Dauphin overfloweth with pride for Stanley Cup-winning favourite son

He still loves perogies, he still hates mosquitoes and still calls Dauphin his hometown. NHL coach Barry Trotz is back in the western Manitoba town where he grew up playing hockey to allow Dauphin to celebrate his Stanley Cup Victory.

NHL champion coach Barry Trotz returns to his western Manitoba hometown

A section of 5th Avenue Southeast in Barry Trotz's hometown of Dauphin has been named after the Stanley Cup-winning National Hockey League coach. (Bartley Kives/CBC)

He still loves perogies, he still hates mosquitoes and still calls Dauphin his hometown.

NHL coach Barry Trotz is back in the western Manitoba town where he grew up playing hockey to allow Dauphin to celebrate his Stanley Cup Victory. 

"The great thing about the Cup is that you share it with everybody. It's the best trophy in sport," Trotz said Tuesday night, when the City of Dauphin designated a portion of his former street, 5th Avenue Southeast, as Barry Trotz Way.

In June, Trotz's Washington Capitals defeated the Vegas Golden Knights to win the franchise's first Stanley Cup.

It was also the first league championship in 19 seasons as a head coach for Trotz, who will coach the New York Islanders this coming NHL season.

Trotz said he felt no stress during this spring's playoff run, calling that a first in his career.

"I believed in what we're doing and what we've done this point. This was probably the first year I said we're just going to try really hard. And I'm going to coach and I'm going to enjoy the playoffs," Trotz said.

"It was probably the first year I wasn't focused on winning the Cup, I was focused on the process of enjoying the trip and enjoying the journey."

After the victory, he said he celebrated harder than he has since he was in his 20s, even though he didn't party as hard as Capitals captain Alex Ovechkin did with the Stanley Cup.

"It's got such a great history. If it only could talk, we'd have some of the greatest stories ever," Trotz said of the vessel, which is slated to arrive in Dauphin on Wednesday morning.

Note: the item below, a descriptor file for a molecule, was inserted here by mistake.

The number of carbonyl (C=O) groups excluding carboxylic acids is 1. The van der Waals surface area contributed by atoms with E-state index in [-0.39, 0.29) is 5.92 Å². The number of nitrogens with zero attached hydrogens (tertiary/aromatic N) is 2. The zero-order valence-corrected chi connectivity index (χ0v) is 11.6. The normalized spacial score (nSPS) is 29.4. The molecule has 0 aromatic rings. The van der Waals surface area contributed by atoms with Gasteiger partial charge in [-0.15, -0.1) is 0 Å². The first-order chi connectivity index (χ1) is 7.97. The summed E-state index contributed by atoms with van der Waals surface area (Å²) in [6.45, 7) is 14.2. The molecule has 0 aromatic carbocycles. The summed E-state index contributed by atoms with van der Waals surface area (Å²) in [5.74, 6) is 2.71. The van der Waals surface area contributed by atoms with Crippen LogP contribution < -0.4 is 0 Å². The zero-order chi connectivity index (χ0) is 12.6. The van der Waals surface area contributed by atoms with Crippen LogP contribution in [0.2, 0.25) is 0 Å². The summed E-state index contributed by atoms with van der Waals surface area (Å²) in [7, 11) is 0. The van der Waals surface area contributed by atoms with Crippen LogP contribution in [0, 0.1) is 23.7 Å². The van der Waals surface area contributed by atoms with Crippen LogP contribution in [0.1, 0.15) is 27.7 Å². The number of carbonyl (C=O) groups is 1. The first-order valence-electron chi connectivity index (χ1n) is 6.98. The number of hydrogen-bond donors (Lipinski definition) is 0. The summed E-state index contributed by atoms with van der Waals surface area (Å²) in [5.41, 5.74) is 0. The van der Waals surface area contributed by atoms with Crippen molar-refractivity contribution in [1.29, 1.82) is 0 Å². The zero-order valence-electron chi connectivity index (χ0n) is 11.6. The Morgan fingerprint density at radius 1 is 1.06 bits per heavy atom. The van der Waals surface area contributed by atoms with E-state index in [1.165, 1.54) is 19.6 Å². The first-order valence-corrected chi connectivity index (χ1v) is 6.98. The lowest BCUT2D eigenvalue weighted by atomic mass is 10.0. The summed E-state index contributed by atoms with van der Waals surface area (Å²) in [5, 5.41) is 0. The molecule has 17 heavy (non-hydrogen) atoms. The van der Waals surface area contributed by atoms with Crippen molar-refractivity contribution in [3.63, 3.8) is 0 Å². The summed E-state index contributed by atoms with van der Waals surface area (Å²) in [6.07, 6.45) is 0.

"Instead of just taking a picture and looking at it it, you get to touch it and you get to drink from it," he said. "And then you get to a smaller group, which I want to get to at the end of the night, [Wednesday] night and just family.

"When you get to that point, I think what you feel is it's like a firepit: You stare at it and you realize it's something special."

Trotz, who coached hockey at the University of Manitoba before spending 15 seasons with the Nashville Predators and four with the Capitals, said he expected Washington to play the Winnipeg Jets in the Stanley Cup final, rather than the Vegas Golden Knights.​​

"They are on the cusp of greatness," Trotz said of Winnipeg, adding he does not believe the departure of Paul Stastny during the off-season will hurt the Jets in 2018-19.

"Winnipeg's built a terrific program. They got some superstars," he said. "The culture they've got with guys like Wheeler and Scheifele and Big Buff on the back end. Hellebuyck is going to be a real solid goaltender for a long time.

"They have so many pieces, they're going to be dangerous."

In addition to the street renaming, the City of Dauphin is holding an afternoon parade for Trotz, who has pledged to match up to $75,000 in charitable donations made during his stay in his hometown.

Dauphin Mayor Allen Dowhan said a Cup win for the Dauphin coach is a big deal for the city of 8,457, as well as the Junior A Dauphin Kings, Trotz's former team.

"It's been a long time coming," Dowhan said at Tuesday's honorary street renaming. "It put Dauphin on the hockey map and put sense of pride to all who went through hockey in our community."

NHL coach Barry Trotz, right, poses with his father Ernie, left, and Dauphin Mayor Allen Dowhan next to a sign designating a section of 5th Avenue Southeast as "Barry Trotz Way." (Bartley Kives/CBC)

With tears in his eyes, Trotz's father Ernie said he knew his son might make it as a player in the National Hockey League but did not originally envision Barry's career behind the bench.

​"When he said he'd make a better coach than a player, I thought yeah, he'd make a better coach than a player," Ernie Trotz said.

He said the street sign less than a block from home will serve as a daily reminder of his son's Stanley Cup victory.

"When he won, I just collapsed," the elder Trotz said, recalling how he watched the Cup-clinching game on TV, mere houses away. "I had tears in my eyes, me and the wife."